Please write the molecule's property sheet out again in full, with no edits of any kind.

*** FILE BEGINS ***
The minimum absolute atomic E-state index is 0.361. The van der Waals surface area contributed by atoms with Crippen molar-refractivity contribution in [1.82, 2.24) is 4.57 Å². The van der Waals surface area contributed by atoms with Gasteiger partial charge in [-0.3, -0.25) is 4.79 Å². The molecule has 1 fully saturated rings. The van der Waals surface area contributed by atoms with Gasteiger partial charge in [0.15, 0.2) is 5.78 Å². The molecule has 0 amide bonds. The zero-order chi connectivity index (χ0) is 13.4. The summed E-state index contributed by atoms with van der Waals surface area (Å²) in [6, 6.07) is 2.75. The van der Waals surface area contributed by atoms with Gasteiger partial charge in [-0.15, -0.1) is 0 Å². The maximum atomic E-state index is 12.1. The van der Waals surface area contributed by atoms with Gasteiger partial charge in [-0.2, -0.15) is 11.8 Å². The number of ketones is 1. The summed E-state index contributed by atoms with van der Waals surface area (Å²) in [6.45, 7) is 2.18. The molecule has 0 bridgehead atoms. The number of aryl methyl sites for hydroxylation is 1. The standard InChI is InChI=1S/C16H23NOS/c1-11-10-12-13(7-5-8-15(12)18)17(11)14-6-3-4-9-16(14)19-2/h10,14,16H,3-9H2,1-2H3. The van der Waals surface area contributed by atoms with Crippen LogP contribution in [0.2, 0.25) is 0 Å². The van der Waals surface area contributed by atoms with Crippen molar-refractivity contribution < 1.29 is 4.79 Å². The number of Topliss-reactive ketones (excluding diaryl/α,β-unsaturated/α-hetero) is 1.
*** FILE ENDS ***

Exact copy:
The minimum absolute atomic E-state index is 0.361. The van der Waals surface area contributed by atoms with Crippen molar-refractivity contribution in [1.82, 2.24) is 4.57 Å². The van der Waals surface area contributed by atoms with Gasteiger partial charge in [-0.3, -0.25) is 4.79 Å². The molecule has 1 fully saturated rings. The van der Waals surface area contributed by atoms with Gasteiger partial charge in [0.15, 0.2) is 5.78 Å². The molecule has 0 amide bonds. The zero-order chi connectivity index (χ0) is 13.4. The summed E-state index contributed by atoms with van der Waals surface area (Å²) in [6, 6.07) is 2.75. The van der Waals surface area contributed by atoms with Gasteiger partial charge in [-0.15, -0.1) is 0 Å². The maximum atomic E-state index is 12.1. The van der Waals surface area contributed by atoms with Gasteiger partial charge in [-0.2, -0.15) is 11.8 Å². The number of ketones is 1. The summed E-state index contributed by atoms with van der Waals surface area (Å²) in [6.45, 7) is 2.18. The molecule has 0 bridgehead atoms. The number of aryl methyl sites for hydroxylation is 1. The standard InChI is InChI=1S/C16H23NOS/c1-11-10-12-13(7-5-8-15(12)18)17(11)14-6-3-4-9-16(14)19-2/h10,14,16H,3-9H2,1-2H3. The van der Waals surface area contributed by atoms with Crippen LogP contribution in [0.2, 0.25) is 0 Å². The van der Waals surface area contributed by atoms with Crippen molar-refractivity contribution < 1.29 is 4.79 Å². The number of Topliss-reactive ketones (excluding diaryl/α,β-unsaturated/α-hetero) is 1.